Even our colleagues over at Push Square seem to agree the Japanese entertainment giant has taken a page out of Nintendo’s book. After all, it wouldn’t be the first time Sony PlayStation has shamelessly copied Nintendo.
What do you think about Sony building hype with its own live broadcasts? Are you surprised it didn’t happen sooner? Share your thoughts below.
Going by previous games in the series, I doubt it’ll be the most taxing game, so I might try upping the adrenaline levels with a little Rocket League. I fired it up for the first time in ages last weekend and it looks an awful lot sharper than it did when the game launched. God bless patches, eh? So, when I’m not waddling around a cardboard diorama as T. Yoshisaur Muchakoopas, you’ll likely find me chasing a big ball in my DeLorean. Magic.
Austin Voigt, contributing writer
To be quite honest, after seeing the trailers for the new Labo VR kits, I think I’m going to go try to finish up the rest of the Nintendo Labo Toy-Cons that have just been sitting in the box collecting dust. I never actually finished building all of the kits I bought the first time around, and now the completionist in me is feeling compelled to do so. Also, I’ve been on a bit of a building kick lately with LEGO and whatnot, so although the Toy-Con software isn’t entertaining beyond a couple of minutes’ worth of gameplay, I do get a kick out of the construction process.
Dom Reseigh-Lincoln, reviewer
This weekend is going to be a busy one for the ol’ Nintendo Switch. I’ll be taking Unravel Two for a co-operative spin to see if this charming platformer can really work on handheld hardware. I’ll also be shouting “I object!” and pointing my finger with riotous indignation while playing Phoenix Wright: Ace Attorney Trilogy. I’ll also be getting my freeform adventure on in the intriguing first-person promise of Windscape. Look out for reviews of all three next week on Nintendo Life.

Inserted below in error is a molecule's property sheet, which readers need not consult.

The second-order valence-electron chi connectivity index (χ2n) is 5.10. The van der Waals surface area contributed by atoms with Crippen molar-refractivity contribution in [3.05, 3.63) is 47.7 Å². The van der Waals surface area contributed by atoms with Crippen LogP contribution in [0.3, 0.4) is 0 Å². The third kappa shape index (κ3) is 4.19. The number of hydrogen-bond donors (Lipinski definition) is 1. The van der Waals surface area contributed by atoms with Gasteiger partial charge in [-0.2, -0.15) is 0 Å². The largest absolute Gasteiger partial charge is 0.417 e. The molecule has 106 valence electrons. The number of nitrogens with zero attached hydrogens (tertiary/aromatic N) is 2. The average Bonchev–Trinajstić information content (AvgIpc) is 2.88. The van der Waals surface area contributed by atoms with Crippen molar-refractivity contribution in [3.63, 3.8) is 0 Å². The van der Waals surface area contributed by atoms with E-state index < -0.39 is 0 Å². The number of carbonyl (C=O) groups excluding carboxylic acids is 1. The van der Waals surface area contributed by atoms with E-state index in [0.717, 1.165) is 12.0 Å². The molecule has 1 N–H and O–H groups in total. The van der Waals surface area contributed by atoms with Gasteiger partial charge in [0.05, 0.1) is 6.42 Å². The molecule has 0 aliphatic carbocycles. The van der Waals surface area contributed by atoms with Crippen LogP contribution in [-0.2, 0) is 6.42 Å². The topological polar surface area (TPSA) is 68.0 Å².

Liam Doolan, news reporter
After the Nindie Direct earlier this week, this weekend I’ve decided to spend my time playing Crypt of the NecroDancer (for obvious reasons). Admittedly it’s a game I’ve purchased on multiple platforms, but somehow never got around to playing. So for the next few days, that’s my main goal. I’m also eager to try out Blaster Master Zero 2. It was probably my third favourite announcement of the recent presentation, right behind Cadence of Hyrule and Cuphead. Last of all, I intend to return to Wargroove. As much as I adore this game, I always feel I need more time to play it and this weekend will probably be no different even after I’ve spent multiple hours on it.
Gonçalo Lopes, contributing writer
WARNING: A huge import package is approaching fast! This weekend will be spent revising RXN -Raijin-, World of Final Fantasy Maxima plus premiering Zoids Wild: King of Blast, Girls und Panzer: Dream Tank Match DX and, last but not least, Darius Cozmic Collection. All games in their physical plastic glory. Whenever Zuntata is blasting from my sound system you know that always equals a good time. Still no excuse to skip some Super Smash Bros. Ultimate action of course.
My game of the week is Blaster Master Zero 2. Inti Creates has this neo-retro formula down to a tee so having this out-of-nowhere halfway into a Nindies Direct was the Switch high point for me this past week.
Which games are you playing this weekend? (206 votes)
The Sega AGES line has taken ages to get up and running here in the west. Despite this, it has managed to develop into a quality library of retro re-releases with some subtle quality of life improvements to enhance the overall experience.
While we wait for the likes of Virtua Racer to arrive, Sega has now confirmed it’s releasing two games next week in North America and Europe on 28th March. These games are Alex Kiddin Miracle World and Gain Ground, which were both released some time ago in Japan. Here’s the official confirmation:
Have you been waiting for these two releases? What do you think of the Sega AGES collection so far? Tell us down below.
While Nintendo is known for making gaming as accessible as possible to the masses, a number of indie developers have made a name for themselves on the Switch by providing absolutely ruthless experiences. Cuphead by StudioMDHR will be no different. This game is already known as a punishing run and gun 2D platformer and it’s now been reiterated the critically-acclaimed title will be released in the same state on the hybrid platform.